William Oudavanh walked to the podium carrying a photo of his dead father. He tried to hold back the tears long enough to muster a few words before the judge.

"There's no amount of justice that will ever bring him back," Oudavanh told the courtroom. And then the tears came back.

In an emotional hearing Tuesday, Senior U.S. District Judge David S. Doty sentenced brothers Lennie and Randy Brooks to federal prison for a string of robberies last year targeting business owners. During one of the home invasions, Oudavanh's father, Oukham Oudavanh, suffered a fatal heart attack.

Doty sentenced Lennie, whom prosecutors called the "ringleader" of the crime spree, to 30 years in prison. Randy, the "muscle," was given 20 years. Doty ordered them to jointly pay $288,000 in restitution to their victims, along with another member of the crew, Esperanza Cardenas, who pleaded guilty in October.

"After more than a year of investigation and court proceedings, the Brooks brothers' victims have justice," William Terry Henderson, special agent in charge of the St. Paul's Bureau of Alcohol, Tobacco, Firearms and Explosives, said in a statement. "No one deserves what these people went through, and our hope is that peace can be found in the finality of this sentencing."

The Brooks brothers, of Wabasha, Minn., were indicted a year ago on charges of interference of commerce by robbery, a federal crime known as a "Hobbs Act" violation. They pleaded guilty to the three counts earlier this year, though prosecutors say the spate of robberies hit two dozen victims across Minnesota.

In court Tuesday, Assistant United States Attorney Jeffrey Paulsen said the brothers targeted older people, some in rural areas with lagging police response, who ran businesses that would have large sums of money or expensive jewelry on hand. One of those was 63-year-old Oukham Oudavanh, who operated Shuang Hur Oriental Markets in St. Paul and Minneapolis. Wielding a gun, the brothers broke into the Oudavanhs' Eden Prairie home and stole $50,000 in cash belonging to the markets. In the process, Oukham went into cardiac arrest.

"The fear we felt was incomprehensible, and every day since has been a struggle," Paulsen told the court, reading a letter written by Oukham Oudavanh's wife, who said she has never returned to the house since then.

In August 2018, the brothers robbed two people at gunpoint and stole $180,000 in jewelry and gemstones that belonged to a Waite Park jewelry store. The next month, they broke into a home in Ellendale. Randy Brooks held two people at gunpoint while Lennie Brooks ransacked $40,000 in cash, which was business proceeds from an auction company.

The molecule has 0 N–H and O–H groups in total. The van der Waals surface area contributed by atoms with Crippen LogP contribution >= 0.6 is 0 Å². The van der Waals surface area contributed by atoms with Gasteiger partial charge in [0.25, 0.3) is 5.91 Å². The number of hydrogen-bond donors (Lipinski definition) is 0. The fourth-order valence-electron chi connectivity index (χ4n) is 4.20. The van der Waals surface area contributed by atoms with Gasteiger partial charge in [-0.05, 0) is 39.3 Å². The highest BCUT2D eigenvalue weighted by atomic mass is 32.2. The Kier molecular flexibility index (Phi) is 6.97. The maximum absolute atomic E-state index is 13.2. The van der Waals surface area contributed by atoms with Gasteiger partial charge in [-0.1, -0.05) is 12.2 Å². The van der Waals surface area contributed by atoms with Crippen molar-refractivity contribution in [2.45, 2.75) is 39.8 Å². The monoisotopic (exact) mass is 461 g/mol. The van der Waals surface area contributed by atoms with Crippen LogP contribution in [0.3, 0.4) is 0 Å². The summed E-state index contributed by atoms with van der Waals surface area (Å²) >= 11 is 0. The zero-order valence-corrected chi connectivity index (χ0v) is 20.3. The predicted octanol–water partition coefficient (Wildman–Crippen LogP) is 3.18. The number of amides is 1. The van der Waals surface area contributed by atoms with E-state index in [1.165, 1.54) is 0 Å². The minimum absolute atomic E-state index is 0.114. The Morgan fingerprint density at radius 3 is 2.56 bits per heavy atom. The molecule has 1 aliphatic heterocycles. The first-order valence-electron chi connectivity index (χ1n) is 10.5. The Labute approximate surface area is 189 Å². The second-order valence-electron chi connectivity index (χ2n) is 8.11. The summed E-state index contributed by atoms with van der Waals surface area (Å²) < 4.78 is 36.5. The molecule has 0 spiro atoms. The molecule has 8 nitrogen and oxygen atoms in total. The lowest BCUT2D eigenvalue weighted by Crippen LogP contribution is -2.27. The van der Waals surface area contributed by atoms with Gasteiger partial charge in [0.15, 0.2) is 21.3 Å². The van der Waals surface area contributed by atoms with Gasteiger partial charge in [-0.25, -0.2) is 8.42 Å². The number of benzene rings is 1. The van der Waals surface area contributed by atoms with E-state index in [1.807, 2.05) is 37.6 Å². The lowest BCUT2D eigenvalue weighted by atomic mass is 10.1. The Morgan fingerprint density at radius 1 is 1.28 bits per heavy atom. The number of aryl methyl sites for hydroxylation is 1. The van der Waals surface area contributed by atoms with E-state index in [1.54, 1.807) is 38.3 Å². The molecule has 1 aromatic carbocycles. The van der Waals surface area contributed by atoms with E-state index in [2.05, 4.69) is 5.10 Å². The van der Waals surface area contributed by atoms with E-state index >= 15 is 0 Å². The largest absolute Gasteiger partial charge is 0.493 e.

Wearing orange jail garb, both brothers asked the judge for mercy, saying severe drug addictions fueled crimes of desperation. Family members wept in the courtroom while the brothers spoke.

"I've had some trouble in my life over the past decade," said Lennie, 34, who told the court he lost his business and got hooked on drugs. He apologized to the victims and their families and said he couldn't sleep after he found out a man had died.

"I'm sorry. I'm sorry," he said.

Randy Brooks, 24, said he was "blinded by selfishness and immaturity" and following the direction of his older brother. He said he only feigned the role of the "muscle."

"As I stand before you today, I know you see a monster," he told the court. "But I am not a monster."

Both brothers said they'd gotten sober in jail, planned to participate in programming during prison and eventually return to society as better people.

"I hope this day brings closure for everyone, especially the victims," said Randy Brooks' attorney, Catherine Turner. "Randy's remorse is sincere."

Paulsen disputed that either truly felt remorse for their crimes, saying both had criminal pasts with similar offenses. He said Lennie lost $1 million at Mystic Lake Casino and stole to gamble.

"He says he never intended to hurt anyone — that's a lie," said Paulsen.

Lennie Brooks' attorney, Ryan Pacyga, said his client would likely appeal the sentencing.

"It's obvious the court felt it needed to drop the hammer on this one," said Pacyga.

In October, Cardenas was sentenced to four years in prison for her role in the crimes, which included transporting stolen gems from Minnesota to Iowa. A fourth member, Autumn Nichols — the crew's getaway driver — was sentenced to 10 years in prison later Tuesday.